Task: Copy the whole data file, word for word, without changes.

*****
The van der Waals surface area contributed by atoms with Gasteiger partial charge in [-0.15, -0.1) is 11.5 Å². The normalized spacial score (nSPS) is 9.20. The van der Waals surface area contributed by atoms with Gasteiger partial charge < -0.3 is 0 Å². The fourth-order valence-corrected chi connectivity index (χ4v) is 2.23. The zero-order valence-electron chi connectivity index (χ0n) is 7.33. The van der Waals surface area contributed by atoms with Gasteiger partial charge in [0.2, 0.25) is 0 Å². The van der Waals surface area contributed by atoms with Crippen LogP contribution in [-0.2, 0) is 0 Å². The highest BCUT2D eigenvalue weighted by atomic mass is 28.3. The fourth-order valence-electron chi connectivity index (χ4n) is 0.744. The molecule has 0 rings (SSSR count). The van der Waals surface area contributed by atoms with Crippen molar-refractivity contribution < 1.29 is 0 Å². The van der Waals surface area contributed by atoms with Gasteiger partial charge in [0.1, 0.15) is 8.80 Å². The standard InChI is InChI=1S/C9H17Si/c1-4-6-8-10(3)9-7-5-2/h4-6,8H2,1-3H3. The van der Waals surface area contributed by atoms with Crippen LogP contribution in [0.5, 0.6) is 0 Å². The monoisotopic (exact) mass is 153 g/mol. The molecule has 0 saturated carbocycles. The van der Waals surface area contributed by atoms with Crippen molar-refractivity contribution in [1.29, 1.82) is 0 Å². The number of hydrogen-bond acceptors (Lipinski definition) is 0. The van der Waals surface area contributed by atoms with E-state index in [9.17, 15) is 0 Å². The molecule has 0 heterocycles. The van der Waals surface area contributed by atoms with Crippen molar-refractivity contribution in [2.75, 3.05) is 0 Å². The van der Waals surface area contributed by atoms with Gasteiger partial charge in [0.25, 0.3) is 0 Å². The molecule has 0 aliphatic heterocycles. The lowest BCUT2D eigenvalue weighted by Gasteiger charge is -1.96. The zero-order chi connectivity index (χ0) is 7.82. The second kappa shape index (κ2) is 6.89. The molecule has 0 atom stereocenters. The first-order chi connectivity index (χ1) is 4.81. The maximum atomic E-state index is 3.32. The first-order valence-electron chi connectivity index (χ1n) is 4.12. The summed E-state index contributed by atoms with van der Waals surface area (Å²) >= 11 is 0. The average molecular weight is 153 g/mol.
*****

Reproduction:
The van der Waals surface area contributed by atoms with Gasteiger partial charge in [-0.15, -0.1) is 11.5 Å². The normalized spacial score (nSPS) is 9.20. The van der Waals surface area contributed by atoms with Gasteiger partial charge < -0.3 is 0 Å². The fourth-order valence-corrected chi connectivity index (χ4v) is 2.23. The zero-order valence-electron chi connectivity index (χ0n) is 7.33. The van der Waals surface area contributed by atoms with Gasteiger partial charge in [0.2, 0.25) is 0 Å². The van der Waals surface area contributed by atoms with Crippen LogP contribution in [-0.2, 0) is 0 Å². The highest BCUT2D eigenvalue weighted by atomic mass is 28.3. The fourth-order valence-electron chi connectivity index (χ4n) is 0.744. The molecule has 0 rings (SSSR count). The van der Waals surface area contributed by atoms with Crippen molar-refractivity contribution < 1.29 is 0 Å². The van der Waals surface area contributed by atoms with Gasteiger partial charge in [0.1, 0.15) is 8.80 Å². The standard InChI is InChI=1S/C9H17Si/c1-4-6-8-10(3)9-7-5-2/h4-6,8H2,1-3H3. The van der Waals surface area contributed by atoms with Crippen LogP contribution in [0.5, 0.6) is 0 Å². The monoisotopic (exact) mass is 153 g/mol. The molecule has 0 saturated carbocycles. The van der Waals surface area contributed by atoms with Crippen molar-refractivity contribution in [1.29, 1.82) is 0 Å². The number of hydrogen-bond acceptors (Lipinski definition) is 0. The van der Waals surface area contributed by atoms with E-state index in [9.17, 15) is 0 Å². The molecule has 0 heterocycles. The van der Waals surface area contributed by atoms with Crippen molar-refractivity contribution in [2.75, 3.05) is 0 Å². The van der Waals surface area contributed by atoms with Gasteiger partial charge in [0.25, 0.3) is 0 Å². The molecule has 0 aliphatic heterocycles. The lowest BCUT2D eigenvalue weighted by Gasteiger charge is -1.96. The zero-order chi connectivity index (χ0) is 7.82. The second kappa shape index (κ2) is 6.89. The molecule has 0 atom stereocenters. The first-order chi connectivity index (χ1) is 4.81. The maximum atomic E-state index is 3.32. The first-order valence-electron chi connectivity index (χ1n) is 4.12. The summed E-state index contributed by atoms with van der Waals surface area (Å²) >= 11 is 0. The average molecular weight is 153 g/mol.